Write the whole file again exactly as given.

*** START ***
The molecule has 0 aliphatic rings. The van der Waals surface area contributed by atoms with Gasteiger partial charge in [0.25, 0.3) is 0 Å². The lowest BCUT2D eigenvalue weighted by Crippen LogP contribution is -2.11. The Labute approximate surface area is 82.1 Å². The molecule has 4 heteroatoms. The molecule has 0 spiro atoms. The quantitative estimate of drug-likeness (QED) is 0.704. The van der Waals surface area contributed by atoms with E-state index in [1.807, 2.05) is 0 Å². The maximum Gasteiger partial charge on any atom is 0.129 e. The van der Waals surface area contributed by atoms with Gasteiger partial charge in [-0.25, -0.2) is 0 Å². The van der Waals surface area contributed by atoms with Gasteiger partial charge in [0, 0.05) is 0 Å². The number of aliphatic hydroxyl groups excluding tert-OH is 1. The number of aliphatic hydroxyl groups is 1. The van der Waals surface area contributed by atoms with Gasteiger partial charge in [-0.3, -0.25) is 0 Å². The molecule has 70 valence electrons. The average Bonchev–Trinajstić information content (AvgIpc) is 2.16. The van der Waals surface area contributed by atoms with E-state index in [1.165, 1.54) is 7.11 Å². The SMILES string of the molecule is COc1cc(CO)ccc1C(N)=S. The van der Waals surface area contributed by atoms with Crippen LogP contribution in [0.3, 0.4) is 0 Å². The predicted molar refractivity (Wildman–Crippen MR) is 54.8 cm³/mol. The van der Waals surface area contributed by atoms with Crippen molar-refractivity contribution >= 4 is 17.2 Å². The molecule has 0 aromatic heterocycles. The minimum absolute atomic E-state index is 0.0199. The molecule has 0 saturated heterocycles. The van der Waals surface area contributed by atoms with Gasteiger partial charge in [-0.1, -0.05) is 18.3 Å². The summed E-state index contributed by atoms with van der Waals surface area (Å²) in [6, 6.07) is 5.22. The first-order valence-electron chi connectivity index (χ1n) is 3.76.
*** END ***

The molecule has 0 aliphatic rings. The van der Waals surface area contributed by atoms with Gasteiger partial charge in [0.25, 0.3) is 0 Å². The lowest BCUT2D eigenvalue weighted by Crippen LogP contribution is -2.11. The Labute approximate surface area is 82.1 Å². The molecule has 4 heteroatoms. The molecule has 0 spiro atoms. The quantitative estimate of drug-likeness (QED) is 0.704. The van der Waals surface area contributed by atoms with E-state index in [1.807, 2.05) is 0 Å². The maximum Gasteiger partial charge on any atom is 0.129 e. The van der Waals surface area contributed by atoms with Gasteiger partial charge in [-0.25, -0.2) is 0 Å². The van der Waals surface area contributed by atoms with Gasteiger partial charge in [0, 0.05) is 0 Å². The number of aliphatic hydroxyl groups excluding tert-OH is 1. The number of aliphatic hydroxyl groups is 1. The van der Waals surface area contributed by atoms with Gasteiger partial charge in [-0.3, -0.25) is 0 Å². The molecule has 70 valence electrons. The average Bonchev–Trinajstić information content (AvgIpc) is 2.16. The van der Waals surface area contributed by atoms with E-state index in [1.165, 1.54) is 7.11 Å². The SMILES string of the molecule is COc1cc(CO)ccc1C(N)=S. The van der Waals surface area contributed by atoms with Crippen LogP contribution in [0.3, 0.4) is 0 Å². The predicted molar refractivity (Wildman–Crippen MR) is 54.8 cm³/mol. The van der Waals surface area contributed by atoms with Crippen molar-refractivity contribution >= 4 is 17.2 Å². The molecule has 0 aromatic heterocycles. The minimum absolute atomic E-state index is 0.0199. The molecule has 0 saturated heterocycles. The van der Waals surface area contributed by atoms with Gasteiger partial charge in [-0.1, -0.05) is 18.3 Å². The summed E-state index contributed by atoms with van der Waals surface area (Å²) in [6, 6.07) is 5.22. The first-order valence-electron chi connectivity index (χ1n) is 3.76.